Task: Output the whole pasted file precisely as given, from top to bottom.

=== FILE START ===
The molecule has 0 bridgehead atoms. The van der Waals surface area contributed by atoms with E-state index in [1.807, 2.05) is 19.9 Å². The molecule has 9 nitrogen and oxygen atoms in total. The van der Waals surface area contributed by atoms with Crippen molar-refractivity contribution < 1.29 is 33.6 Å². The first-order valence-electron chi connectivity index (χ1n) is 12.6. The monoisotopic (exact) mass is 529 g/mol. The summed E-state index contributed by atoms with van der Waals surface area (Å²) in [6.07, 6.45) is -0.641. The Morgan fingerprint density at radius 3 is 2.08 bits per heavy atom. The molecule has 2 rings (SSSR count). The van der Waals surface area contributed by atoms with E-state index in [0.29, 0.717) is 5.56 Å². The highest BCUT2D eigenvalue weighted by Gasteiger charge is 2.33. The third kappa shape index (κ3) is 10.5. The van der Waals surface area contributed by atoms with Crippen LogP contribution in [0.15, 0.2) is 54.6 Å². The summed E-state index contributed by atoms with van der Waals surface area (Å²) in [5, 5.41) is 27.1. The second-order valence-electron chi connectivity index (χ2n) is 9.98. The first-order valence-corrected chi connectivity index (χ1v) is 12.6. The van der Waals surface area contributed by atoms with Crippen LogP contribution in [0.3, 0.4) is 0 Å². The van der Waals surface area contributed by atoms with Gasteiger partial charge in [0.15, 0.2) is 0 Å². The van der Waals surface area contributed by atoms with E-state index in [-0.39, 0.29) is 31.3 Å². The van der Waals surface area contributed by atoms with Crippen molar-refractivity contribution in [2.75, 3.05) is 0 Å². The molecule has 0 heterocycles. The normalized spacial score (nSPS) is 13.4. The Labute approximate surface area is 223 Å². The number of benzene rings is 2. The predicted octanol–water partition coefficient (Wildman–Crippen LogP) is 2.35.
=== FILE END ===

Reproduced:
The molecule has 0 bridgehead atoms. The van der Waals surface area contributed by atoms with E-state index in [1.807, 2.05) is 19.9 Å². The molecule has 9 nitrogen and oxygen atoms in total. The van der Waals surface area contributed by atoms with Crippen molar-refractivity contribution < 1.29 is 33.6 Å². The first-order valence-electron chi connectivity index (χ1n) is 12.6. The monoisotopic (exact) mass is 529 g/mol. The summed E-state index contributed by atoms with van der Waals surface area (Å²) in [6.07, 6.45) is -0.641. The Morgan fingerprint density at radius 3 is 2.08 bits per heavy atom. The molecule has 2 rings (SSSR count). The van der Waals surface area contributed by atoms with E-state index in [0.29, 0.717) is 5.56 Å². The highest BCUT2D eigenvalue weighted by Gasteiger charge is 2.33. The third kappa shape index (κ3) is 10.5. The van der Waals surface area contributed by atoms with Crippen LogP contribution in [0.15, 0.2) is 54.6 Å². The summed E-state index contributed by atoms with van der Waals surface area (Å²) in [5, 5.41) is 27.1. The second-order valence-electron chi connectivity index (χ2n) is 9.98. The first-order valence-corrected chi connectivity index (χ1v) is 12.6. The van der Waals surface area contributed by atoms with Crippen LogP contribution in [0.3, 0.4) is 0 Å². The van der Waals surface area contributed by atoms with Gasteiger partial charge in [0.15, 0.2) is 0 Å². The van der Waals surface area contributed by atoms with E-state index in [-0.39, 0.29) is 31.3 Å². The van der Waals surface area contributed by atoms with Crippen molar-refractivity contribution in [2.75, 3.05) is 0 Å². The molecule has 0 heterocycles. The normalized spacial score (nSPS) is 13.4. The Labute approximate surface area is 223 Å². The number of benzene rings is 2. The predicted octanol–water partition coefficient (Wildman–Crippen LogP) is 2.35.